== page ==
But what if, rather than seeing Lent as a time to add another item to our list of things to do (or not do), we were to see it as a time of intentionality, of preparation, and of emptying ourselves? What if it were a time to be mindful–of how we spend our time, our money, and of what we consume, both into our bodies as well as with our credit cards? Would this ‘count’ as a Lenten practice?

I’ve never really tried to whole-heartedly embrace Lent. Sure, I’ve flirted with giving up chocolate or sweets as a teenager, have tried ‘adding something good (like service to others)’ instead of giving something up (I didn’t really follow through on that one), and have even had a Lenten practice of going around the world (I’m not sure how that fits with Jesus fasting in the wilderness).

But this year I’m going to try it. I’m going to try to be present, to be mindful, and to seek ways of making space (emptying?) in my life to pay attention. We’ll see where it leads.



*The number 40 is also significant in the Hebrew Scriptures (what Christians often call the Old Testament) as the number of days Moses spent on top of Mt. Sinai receiving the 10 commandments, the number of days of rain for Noah’s ark, the number of years the people of Israel wandered in the desert before reaching the promised land.

Outrageous Hope

Happy Easter from Mexico!

Just wanted to give a quick update…I’m back in the country, well, on the continent. I got back late Thursday night, spent Friday unpacking, doing laundry and re-packing in order to drive down to Mexico on Saturday.

You may remember (though I don’t blame you if you don’t—I can barely keep track of my life, and it’s mine!) that last Easter I told a story of meeting Gary Wilburn, a retired Presbyterian minister, who is living here in La Mision where my family has had a house since my grandparents built it some 50 years ago.  Gary and I have both mutual friends, we came to find out, but have also quite mutual paths—Princeton Seminary, St. Andrews Scotland, Bel Air Presbyterian Church and Immanuel Presbyterian Church in LA, to name a few. Gary and his wife Bev moved down here to Mexico full time after finding out that he had ALS, also known as Lou Gehrig’s disease.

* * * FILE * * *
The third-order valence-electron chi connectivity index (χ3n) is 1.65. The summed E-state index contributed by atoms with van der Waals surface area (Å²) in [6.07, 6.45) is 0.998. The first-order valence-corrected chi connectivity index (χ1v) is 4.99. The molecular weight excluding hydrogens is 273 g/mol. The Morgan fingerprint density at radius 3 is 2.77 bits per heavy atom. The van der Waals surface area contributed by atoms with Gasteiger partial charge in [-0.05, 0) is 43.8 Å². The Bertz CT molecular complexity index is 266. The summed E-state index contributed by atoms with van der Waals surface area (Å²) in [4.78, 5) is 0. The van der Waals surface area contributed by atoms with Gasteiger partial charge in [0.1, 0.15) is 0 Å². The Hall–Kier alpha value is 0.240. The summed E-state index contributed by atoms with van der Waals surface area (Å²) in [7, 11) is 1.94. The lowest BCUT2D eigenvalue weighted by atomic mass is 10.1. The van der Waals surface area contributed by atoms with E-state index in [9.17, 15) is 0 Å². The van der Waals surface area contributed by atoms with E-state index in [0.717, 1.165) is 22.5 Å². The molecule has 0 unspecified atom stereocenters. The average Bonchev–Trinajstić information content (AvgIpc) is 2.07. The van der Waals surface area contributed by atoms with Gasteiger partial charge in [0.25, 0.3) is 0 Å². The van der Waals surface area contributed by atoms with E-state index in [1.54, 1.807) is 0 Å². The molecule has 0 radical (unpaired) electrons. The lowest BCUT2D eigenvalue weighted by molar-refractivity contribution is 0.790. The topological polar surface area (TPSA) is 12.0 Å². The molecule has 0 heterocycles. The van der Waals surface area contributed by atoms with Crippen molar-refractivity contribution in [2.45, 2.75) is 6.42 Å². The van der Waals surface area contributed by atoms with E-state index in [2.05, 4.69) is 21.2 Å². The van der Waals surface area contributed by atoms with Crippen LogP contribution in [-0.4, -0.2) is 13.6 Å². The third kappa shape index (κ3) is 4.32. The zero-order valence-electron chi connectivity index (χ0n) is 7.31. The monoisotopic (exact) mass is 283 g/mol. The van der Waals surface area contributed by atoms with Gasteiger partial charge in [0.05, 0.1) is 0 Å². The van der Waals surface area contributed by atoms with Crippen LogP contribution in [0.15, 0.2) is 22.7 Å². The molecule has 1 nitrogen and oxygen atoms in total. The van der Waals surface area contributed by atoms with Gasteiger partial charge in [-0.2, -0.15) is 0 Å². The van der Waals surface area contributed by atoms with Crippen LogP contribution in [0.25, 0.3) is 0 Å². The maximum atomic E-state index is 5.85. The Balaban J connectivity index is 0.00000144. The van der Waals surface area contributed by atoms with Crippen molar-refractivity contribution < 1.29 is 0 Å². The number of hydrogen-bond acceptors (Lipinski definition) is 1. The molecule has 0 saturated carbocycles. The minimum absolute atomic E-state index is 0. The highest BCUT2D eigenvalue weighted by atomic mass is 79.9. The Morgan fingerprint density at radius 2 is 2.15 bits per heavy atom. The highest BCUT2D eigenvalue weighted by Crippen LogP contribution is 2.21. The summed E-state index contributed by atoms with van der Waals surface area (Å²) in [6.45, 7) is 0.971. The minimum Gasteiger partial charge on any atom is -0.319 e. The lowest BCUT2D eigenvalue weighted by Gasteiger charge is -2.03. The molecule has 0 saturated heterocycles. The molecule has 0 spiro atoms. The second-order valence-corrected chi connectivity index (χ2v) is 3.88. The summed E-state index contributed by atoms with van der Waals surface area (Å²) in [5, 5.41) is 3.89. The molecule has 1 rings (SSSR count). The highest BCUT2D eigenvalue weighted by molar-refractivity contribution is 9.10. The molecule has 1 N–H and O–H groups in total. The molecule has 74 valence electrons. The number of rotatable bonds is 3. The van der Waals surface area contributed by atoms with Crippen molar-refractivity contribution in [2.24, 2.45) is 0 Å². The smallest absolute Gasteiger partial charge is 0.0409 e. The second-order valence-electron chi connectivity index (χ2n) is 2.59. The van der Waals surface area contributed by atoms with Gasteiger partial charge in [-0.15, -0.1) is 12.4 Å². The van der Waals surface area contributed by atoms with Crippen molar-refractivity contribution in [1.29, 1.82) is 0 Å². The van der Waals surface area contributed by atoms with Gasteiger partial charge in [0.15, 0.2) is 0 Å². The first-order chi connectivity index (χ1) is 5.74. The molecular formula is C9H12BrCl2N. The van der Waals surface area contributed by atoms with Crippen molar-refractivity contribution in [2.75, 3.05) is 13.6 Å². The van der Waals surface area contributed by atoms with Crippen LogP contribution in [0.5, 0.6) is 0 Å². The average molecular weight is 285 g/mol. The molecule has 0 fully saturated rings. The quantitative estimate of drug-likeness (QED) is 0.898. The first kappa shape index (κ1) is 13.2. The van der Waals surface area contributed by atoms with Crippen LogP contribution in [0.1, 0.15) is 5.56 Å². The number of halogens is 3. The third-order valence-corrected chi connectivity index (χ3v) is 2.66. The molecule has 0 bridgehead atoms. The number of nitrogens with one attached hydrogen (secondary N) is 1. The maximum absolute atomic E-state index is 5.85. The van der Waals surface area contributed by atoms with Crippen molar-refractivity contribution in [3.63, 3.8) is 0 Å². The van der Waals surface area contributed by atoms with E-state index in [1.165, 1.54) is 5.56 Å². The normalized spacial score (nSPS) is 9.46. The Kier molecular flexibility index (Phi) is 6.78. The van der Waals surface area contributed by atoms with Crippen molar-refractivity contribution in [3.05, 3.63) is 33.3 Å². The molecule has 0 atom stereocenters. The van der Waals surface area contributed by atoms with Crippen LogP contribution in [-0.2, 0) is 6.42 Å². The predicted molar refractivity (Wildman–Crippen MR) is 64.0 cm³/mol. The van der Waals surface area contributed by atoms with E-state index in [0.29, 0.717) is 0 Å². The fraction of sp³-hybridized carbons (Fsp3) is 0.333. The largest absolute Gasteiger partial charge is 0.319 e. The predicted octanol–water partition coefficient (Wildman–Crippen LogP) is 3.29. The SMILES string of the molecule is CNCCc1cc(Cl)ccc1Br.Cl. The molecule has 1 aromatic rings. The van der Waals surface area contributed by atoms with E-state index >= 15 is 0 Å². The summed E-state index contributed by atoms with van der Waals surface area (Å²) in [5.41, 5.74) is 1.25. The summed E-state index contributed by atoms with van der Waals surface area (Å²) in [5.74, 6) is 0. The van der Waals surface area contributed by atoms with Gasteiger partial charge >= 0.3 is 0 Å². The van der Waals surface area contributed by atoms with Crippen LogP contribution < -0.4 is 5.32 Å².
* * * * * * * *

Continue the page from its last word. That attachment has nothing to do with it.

Gary and I met last year on Palm Sunday, and a week later, on Easter, hosted a La Mision Easter celebration service and pot luck.  In December we hosted a Christmas celebration as well, for a mixed group of Spanish and English speakers, Mexicans and Americans, all part of the community here.

At one point not long after we met last year—I think we were at Tuesday Taco Night at La Fonda Restaurant, Gary looked at me and said, “You could have been Lutheran!” to which I replied, “You could have been Pentecostal!” Meaning…of all the situations, how crazy is it that he, a retired Presbyterian minister and me, a…hmm, not sure what to call myself!, would both end up being here in a fairly small community.

That’s all the back story.

Gary preaches to the La Mision Easter service

Gary preaches to the La Mision Easter service

The update is, I had the great privilege to again, this morning, help put together and host an Easter service for the community here. Gary, with the help of a small microphone which helps him speak (his breathing has become very difficult and he spends much time on oxygen and is pretty much always in a wheel chair now) was able to preach.  Other members of the community helped with readings, prayers, reflections and a benediction. We sang to Cat Stevens’ “Morning Has Broken” and Judy Collins’ “Amazing Grace” and even had an impromptu round of “He’s Got the Whole World in His Hands.” I’ve heard plenty of sermons in my day, and now even preached quite a few, and I’ll tell you, I don’t think I’ve ever experienced such attentiveness to a sermon as I did this morning.

Here’s just one excerpt from the sermon, entitled ‘Outrageous Hope’ : “I’ve got to tell you—time is not on my side, but hope is…Having hope doesn’t change anything—it makes us want to change it.”

I recently had the opportunity to write an article about Gary for the Presbyterian News Service.  It’s entitled Lots of Hope, which is the title to Gary’s newly released book.  You can also see pictures from the service as well. 

Peace to you this Easter.